There has been progress on a plan to restore Syria's fraying ceasefire, but last details still need to be worked out among global powers, US Secretary of State John Kerry said Monday in Geneva.
"We are hopeful, but we are not yet there yet," he told reporters after meeting Saudi Foreign Minister Adel al-Jubeir and UN Syria peace mediator Staffan de Mistura.
Kerry held the Syrian Army responsible for attacks on hospitals and civilians amid the escalating violence in Aleppo city but made clear that "both sides - the opposition and the regime - have contributed to this chaos."
Russia and Iran, which support Syria's armed forces, must now make sure that the government of Syrian President Bashar al-Assad honours the truce, while the United States and other countries that back moderate rebels must do the same on the other side, Kerry said.
"We're trying to press this as fast as is possible," he said, expressing hope that the extent of progress would become clearer on Tuesday.
The US chief diplomat later spoke with Russian Foreign Minister Sergei Lavrov by phone Monday, Russian news agency TASS reported.
"Both ministers continued discussing the prospects for settlement and urged the parties to the conflict to observe ceasefire," a Russian Foreign Ministry statement said, according to the report.
De Mistura said he would hold talks Tuesday in Russia.
UN Secretary General Ban Ki-moon was "profoundly concerned" about the renewed fighting, calling on all sides to "recommit immediately" to the ceasefire and protect civilians, Stephane Dujarric, Ban's spokesman, said in New York.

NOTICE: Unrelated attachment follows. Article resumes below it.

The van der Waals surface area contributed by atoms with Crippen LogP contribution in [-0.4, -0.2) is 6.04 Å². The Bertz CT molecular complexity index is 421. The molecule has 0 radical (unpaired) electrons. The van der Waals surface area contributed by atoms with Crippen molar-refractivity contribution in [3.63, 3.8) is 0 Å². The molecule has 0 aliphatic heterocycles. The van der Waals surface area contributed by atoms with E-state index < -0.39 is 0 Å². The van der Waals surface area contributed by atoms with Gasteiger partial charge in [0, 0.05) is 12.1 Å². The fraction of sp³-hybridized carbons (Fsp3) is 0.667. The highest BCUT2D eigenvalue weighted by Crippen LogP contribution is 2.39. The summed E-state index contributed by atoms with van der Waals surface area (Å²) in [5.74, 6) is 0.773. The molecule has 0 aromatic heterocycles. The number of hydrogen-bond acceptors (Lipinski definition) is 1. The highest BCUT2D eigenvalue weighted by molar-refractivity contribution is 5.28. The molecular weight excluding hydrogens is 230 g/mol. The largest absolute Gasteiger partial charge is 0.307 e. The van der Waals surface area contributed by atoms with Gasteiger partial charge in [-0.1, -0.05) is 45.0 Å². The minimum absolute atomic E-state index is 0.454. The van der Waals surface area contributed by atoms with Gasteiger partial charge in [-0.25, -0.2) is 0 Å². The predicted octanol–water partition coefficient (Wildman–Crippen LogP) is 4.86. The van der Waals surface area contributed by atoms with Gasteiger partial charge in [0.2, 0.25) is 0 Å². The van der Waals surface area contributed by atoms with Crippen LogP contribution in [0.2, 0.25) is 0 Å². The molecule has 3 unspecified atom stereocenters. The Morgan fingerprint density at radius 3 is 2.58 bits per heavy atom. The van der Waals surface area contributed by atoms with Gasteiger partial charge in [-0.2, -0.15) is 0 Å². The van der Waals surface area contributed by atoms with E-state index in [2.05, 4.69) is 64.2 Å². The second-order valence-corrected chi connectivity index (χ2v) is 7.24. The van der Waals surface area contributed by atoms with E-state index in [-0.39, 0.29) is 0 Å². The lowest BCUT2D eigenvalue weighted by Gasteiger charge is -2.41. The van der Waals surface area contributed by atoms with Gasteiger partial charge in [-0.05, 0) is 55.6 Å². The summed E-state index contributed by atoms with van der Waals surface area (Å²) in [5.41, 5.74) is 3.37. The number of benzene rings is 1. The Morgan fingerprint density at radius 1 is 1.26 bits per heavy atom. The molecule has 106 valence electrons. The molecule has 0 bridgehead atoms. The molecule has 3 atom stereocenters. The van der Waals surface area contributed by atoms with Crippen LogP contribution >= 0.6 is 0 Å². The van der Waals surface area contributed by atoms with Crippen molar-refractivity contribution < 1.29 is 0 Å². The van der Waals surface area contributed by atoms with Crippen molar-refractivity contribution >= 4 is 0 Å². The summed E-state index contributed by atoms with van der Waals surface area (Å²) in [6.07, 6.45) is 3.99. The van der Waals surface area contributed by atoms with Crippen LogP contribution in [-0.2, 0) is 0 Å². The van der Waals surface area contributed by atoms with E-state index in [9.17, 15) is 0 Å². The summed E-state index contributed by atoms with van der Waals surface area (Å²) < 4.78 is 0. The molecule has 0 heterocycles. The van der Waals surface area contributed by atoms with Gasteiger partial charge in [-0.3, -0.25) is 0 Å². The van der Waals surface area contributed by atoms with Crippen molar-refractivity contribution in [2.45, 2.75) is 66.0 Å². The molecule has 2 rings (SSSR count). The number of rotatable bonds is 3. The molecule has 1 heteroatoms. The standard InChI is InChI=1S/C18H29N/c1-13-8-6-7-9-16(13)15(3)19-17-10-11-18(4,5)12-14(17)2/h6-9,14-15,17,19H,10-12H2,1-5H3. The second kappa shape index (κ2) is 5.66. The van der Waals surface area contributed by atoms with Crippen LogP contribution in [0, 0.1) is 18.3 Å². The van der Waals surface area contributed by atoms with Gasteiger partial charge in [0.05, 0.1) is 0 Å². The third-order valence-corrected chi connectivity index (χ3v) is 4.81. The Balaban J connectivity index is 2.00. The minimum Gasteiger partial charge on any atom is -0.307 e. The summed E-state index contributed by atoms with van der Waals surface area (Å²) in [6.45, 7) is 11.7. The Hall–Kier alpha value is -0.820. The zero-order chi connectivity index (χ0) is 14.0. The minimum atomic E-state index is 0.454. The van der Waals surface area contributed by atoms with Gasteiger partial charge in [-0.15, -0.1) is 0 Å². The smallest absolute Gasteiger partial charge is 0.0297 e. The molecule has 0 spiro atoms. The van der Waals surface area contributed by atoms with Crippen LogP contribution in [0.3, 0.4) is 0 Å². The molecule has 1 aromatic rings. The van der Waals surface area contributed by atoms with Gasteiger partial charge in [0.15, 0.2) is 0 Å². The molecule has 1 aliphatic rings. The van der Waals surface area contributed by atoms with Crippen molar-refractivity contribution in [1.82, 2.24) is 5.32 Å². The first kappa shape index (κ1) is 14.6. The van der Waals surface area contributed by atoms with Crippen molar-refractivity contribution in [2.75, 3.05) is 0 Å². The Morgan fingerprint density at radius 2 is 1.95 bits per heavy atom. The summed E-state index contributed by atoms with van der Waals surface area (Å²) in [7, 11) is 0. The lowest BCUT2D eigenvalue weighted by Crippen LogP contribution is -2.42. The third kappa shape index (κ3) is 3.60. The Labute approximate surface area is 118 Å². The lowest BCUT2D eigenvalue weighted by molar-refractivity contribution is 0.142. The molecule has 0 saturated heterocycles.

"The collapse of the cessation of hostilities will only bring more violence, death and destruction, while further weakening efforts to find a negotiated solution to this brutal war," Dujarric said.
The recent surge in Syria's violence has scuttled a ceasefire that was brokered by Washington and Moscow and that went into effect in most parts of the country in late February.
De Mistura ended his latest round of peace consultations last week in Geneva, after opposition delegates halted their participation to protest the increased fighting and the regime's blocking of humanitarian aid.
Kerry said several plans for reviving the truce are on the table, but some details have yet to be agreed and the proposals still "need to be signed off by some people."
Saudi Arabia's al-Jubeir declared that the world would not stand by as Syrian President Bashar al-Assad and his foreign allies massacre civilians in Aleppo.
"The world is not going to allow them to get away with this," al-Jubeir said. "Bashar al-Assad's days are numbered."
Al-Jubeir warned that the Syrian president would have to resign or face a violent ouster.
Saudi Arabia has been one of the most important backers of the Syrian opposition, including armed groups, and hosts the main opposition bloc that has taken part in the Geneva peace talks.
The Syria government said Sunday it was extending a ceasefire in and around Damascus, while activists reported heavy fighting betweeb the regime and rebels in Aleppo.
The temporary ceasefire excludes Aleppo, where rebels fired shells Sunday on regime-held areas and unidentified helicopters dropped barrel bombs on rebel-controlled areas.